Moreover, many Manhattan apartments, including pre-war buildings, often have hard-to-measure elements like oddly shaped rooms, removed walls, or even turrets or alcoves. This is especially true for many of New York City’s oldest and most prestigious residences.

In addition, while many cooperative apartment buildings may have filed floor plans with the Attorney General’s office as part of their offering plans, those floor plans may not be up to date. Condominium offering plans also include floor plans and measurements, but developers often use different methods for measuring the square footage of their respective units. For example, some will include hallways or foyers or bathrooms in their square footage figures, others will not. 

Offering plans will only tell you the approximate square footage and the method used to measure it by the developer at the time of construction or conversion. Plans will not tell you how the square footage is measured at the time of a resale.

All potential purchasers should be made aware that all square footage measurements that are provided by brokers are usually just estimates, and are not certified or deemed reliable by either the listing firm or a participating co-broker. In addition, a buyer determined to have a square footage measurement should consult or retain their own professional, and have that professional explain the methodology for the measurement.



Jan 12, 2018

Manhattan Monthly Market Report | December 2017

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Market Wide Summary 

December sales activity declined to its lowest level since 2012, with condo activity dropping 24%, and co-op activity dropping 8%. Changes in pricing metrics, however, were mixed. Condo average and median price grew, while co-op median price increased slightly, and average price dropped 24%. Listed inventory continued the trend of annual increases, as both condos and co-ops saw annual gains. Days on market increased across both product types over the last year, but gains were much higher amongst condos, at 30%. Negotiability remained almost the same for co-ops. Condos, however, saw a larger difference from last ask to sale, as average discount from last ask reached 3.3% this month, as compared to 2.5% last year.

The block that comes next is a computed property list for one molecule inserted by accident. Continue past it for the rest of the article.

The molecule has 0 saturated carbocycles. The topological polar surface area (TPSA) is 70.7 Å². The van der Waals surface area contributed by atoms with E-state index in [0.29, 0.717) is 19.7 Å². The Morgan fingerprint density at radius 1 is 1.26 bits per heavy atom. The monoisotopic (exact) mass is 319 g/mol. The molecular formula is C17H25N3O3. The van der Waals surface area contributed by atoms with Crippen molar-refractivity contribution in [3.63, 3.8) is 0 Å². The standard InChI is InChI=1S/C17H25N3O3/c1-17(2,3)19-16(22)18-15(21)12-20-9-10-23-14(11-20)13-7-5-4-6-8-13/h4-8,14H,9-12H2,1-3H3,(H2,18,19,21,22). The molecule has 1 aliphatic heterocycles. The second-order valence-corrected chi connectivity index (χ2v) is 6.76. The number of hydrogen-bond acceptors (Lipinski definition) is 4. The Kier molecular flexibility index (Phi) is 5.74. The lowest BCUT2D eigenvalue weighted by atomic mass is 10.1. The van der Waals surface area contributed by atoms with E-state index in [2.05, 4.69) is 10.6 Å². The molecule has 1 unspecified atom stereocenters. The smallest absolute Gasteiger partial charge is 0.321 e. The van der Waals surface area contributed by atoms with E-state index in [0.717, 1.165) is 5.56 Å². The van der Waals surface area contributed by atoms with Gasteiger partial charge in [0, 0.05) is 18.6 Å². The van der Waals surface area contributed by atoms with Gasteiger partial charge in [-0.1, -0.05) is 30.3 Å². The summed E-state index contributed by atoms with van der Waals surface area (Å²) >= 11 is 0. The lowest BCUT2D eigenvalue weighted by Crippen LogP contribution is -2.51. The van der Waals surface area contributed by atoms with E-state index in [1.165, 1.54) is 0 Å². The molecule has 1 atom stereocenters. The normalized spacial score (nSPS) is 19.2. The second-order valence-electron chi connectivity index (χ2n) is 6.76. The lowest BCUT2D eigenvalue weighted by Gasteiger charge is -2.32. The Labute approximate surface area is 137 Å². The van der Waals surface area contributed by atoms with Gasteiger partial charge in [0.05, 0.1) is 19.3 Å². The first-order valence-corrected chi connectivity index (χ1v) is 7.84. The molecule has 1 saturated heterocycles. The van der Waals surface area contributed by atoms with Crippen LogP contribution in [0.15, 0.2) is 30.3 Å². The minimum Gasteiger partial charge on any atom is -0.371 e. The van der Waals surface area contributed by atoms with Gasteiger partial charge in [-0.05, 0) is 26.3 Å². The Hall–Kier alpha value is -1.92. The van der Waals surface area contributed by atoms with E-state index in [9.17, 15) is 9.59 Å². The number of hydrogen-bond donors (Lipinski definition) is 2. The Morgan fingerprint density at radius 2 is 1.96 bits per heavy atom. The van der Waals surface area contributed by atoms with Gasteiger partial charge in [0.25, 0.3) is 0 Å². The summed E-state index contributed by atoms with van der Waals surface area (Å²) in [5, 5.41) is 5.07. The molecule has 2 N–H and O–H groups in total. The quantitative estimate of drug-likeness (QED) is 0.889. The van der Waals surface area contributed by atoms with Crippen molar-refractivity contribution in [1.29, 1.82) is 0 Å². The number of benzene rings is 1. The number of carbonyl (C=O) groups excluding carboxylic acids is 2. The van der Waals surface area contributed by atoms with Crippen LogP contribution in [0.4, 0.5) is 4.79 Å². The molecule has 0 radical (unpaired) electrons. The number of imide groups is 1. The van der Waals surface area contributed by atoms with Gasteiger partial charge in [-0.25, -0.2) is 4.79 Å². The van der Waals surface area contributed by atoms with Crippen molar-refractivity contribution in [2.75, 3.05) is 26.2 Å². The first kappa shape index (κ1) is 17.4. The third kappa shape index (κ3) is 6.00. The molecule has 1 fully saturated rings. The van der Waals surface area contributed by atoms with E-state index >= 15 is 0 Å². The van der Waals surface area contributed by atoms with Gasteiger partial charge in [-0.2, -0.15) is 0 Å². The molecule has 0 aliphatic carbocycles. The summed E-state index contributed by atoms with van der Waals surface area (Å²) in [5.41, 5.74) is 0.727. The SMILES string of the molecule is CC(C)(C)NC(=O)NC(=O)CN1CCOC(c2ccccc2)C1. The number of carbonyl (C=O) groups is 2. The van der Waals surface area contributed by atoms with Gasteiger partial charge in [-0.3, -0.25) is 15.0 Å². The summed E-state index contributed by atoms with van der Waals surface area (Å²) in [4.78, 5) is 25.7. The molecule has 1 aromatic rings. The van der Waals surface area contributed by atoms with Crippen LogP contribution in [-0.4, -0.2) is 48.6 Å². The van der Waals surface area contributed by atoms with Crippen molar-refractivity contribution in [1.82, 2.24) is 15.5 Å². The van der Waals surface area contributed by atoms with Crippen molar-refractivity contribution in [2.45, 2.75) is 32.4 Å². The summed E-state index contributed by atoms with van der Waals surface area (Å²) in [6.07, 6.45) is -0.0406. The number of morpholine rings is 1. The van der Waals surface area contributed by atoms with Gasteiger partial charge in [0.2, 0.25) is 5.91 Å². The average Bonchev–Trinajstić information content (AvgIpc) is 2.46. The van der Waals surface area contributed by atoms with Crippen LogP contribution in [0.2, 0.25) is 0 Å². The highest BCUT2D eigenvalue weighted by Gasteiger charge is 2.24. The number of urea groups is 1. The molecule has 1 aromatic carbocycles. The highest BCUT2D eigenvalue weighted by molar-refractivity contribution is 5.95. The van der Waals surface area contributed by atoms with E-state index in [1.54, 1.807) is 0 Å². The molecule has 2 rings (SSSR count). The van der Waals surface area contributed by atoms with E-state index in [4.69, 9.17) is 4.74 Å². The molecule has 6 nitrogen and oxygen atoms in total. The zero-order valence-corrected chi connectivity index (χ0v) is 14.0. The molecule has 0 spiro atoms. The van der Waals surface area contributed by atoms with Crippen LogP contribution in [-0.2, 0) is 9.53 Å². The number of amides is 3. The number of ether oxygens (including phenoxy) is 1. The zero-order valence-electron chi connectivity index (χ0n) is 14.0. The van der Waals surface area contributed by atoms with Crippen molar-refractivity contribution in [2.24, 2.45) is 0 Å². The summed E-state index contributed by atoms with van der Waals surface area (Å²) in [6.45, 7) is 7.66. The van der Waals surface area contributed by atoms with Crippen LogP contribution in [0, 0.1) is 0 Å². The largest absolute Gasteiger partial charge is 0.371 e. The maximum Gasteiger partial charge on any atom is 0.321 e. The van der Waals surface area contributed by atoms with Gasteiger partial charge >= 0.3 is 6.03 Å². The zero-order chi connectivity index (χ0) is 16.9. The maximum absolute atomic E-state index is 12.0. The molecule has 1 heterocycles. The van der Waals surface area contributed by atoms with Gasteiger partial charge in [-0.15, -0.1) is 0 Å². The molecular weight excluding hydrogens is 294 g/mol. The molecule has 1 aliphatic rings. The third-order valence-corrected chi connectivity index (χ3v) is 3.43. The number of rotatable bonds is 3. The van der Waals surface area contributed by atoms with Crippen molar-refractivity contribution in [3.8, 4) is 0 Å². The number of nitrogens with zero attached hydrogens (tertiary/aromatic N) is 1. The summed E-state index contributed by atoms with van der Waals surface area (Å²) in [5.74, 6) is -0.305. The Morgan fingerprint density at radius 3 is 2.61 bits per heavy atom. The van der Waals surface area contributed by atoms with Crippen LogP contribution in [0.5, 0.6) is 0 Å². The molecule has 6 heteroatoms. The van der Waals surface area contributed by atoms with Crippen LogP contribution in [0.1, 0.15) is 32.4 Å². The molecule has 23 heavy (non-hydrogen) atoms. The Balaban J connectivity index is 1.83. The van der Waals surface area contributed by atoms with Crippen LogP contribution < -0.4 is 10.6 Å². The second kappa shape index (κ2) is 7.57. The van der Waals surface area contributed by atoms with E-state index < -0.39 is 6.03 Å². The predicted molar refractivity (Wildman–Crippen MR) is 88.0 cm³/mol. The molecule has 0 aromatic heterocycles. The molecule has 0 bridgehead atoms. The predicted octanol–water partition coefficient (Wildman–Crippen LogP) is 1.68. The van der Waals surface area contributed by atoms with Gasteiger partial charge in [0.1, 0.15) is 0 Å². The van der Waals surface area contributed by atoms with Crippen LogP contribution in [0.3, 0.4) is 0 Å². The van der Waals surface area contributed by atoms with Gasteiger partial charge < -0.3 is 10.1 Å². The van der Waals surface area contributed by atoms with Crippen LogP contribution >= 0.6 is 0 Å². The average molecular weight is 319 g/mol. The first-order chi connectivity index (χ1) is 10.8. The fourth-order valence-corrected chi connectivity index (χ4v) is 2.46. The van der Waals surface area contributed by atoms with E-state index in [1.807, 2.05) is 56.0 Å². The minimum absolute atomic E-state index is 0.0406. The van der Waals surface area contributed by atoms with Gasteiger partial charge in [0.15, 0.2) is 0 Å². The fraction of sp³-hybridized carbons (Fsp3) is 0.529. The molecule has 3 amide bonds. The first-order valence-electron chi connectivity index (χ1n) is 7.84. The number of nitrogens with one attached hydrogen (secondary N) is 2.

Condominium Market Snapshot 

Condominium sales activity dropped a substantial 24% in December. However, December 2016 was abnormally strong, and December 2017 has just 18 fewer sales than the 326 posted in December 2015, two years ago. Average price increased 23% versus last year and 26% versus last month, bolstered by a boost in three bedroom pricing, which jumped 32% compared to last year due to a series of high priced sales. Alternatively, median price increased just 2%, as the increase in unit sale price wasn’t adequately pervasive to lift that figure.

Condo price per square foot changes varied. Average price per square foot up by double digits. Two bedroom units, on the other hand, saw 18% declines off unusually high figures last year. Meanwhile, studios saw double digit increases of 16%, to just under $1,400 per square foot, and one bedrooms saw more modest 5% gains. Inventory continued to rise, up 4% annually, a rather modest increase compared to increases seen earlier in 2017. The slowing of sales and increase in inventory has pushed days on market ever higher, rising to 163 days, the second highest figure of the year. Average difference from last ask to sale changed by 0.8% from last year, as it reached 3.3%, the greatest spread since February 2017.



Cooperative Market Snapshot 

Co-ops saw less significant declines in activity than condos, though still registered an 8% decline in sales compared to last December. Average price fell 24% off an unusually high figure last year that exceeded $1.5M. Median price on the other hand stayed fairly constant, increasing just 1% annually, but dropping 2% as compared to last month. Price per square foot remained stable monthly, but dropped by 20% annually, as a dramatic $500 decline in the average price per square foot of three bedroom units skewed the overall average. Studios and two bedrooms saw fairly minimal increases, both rising 2%, while one bedroom units declined 9%. Inventory again rose, though less significantly than previous months, up just 5% year-over-year. Days on market increased by 5% as well, but stayed under an average of 100 days on market.


Manhattan Total Listings

Total inventory in Manhattan continued to rise annually, though more modestly than months prior, up just 4%, compared to an average of over 9% the previous three months. Typical of seasonality, overall inventory fell 17% monthly, down to a total of 6,069 actively listed units, on par with previous lows in the last year and a half. Townhouse inventory broke a seven-month-long streak of annual declines, as inventory stayed perfectly level with a year ago.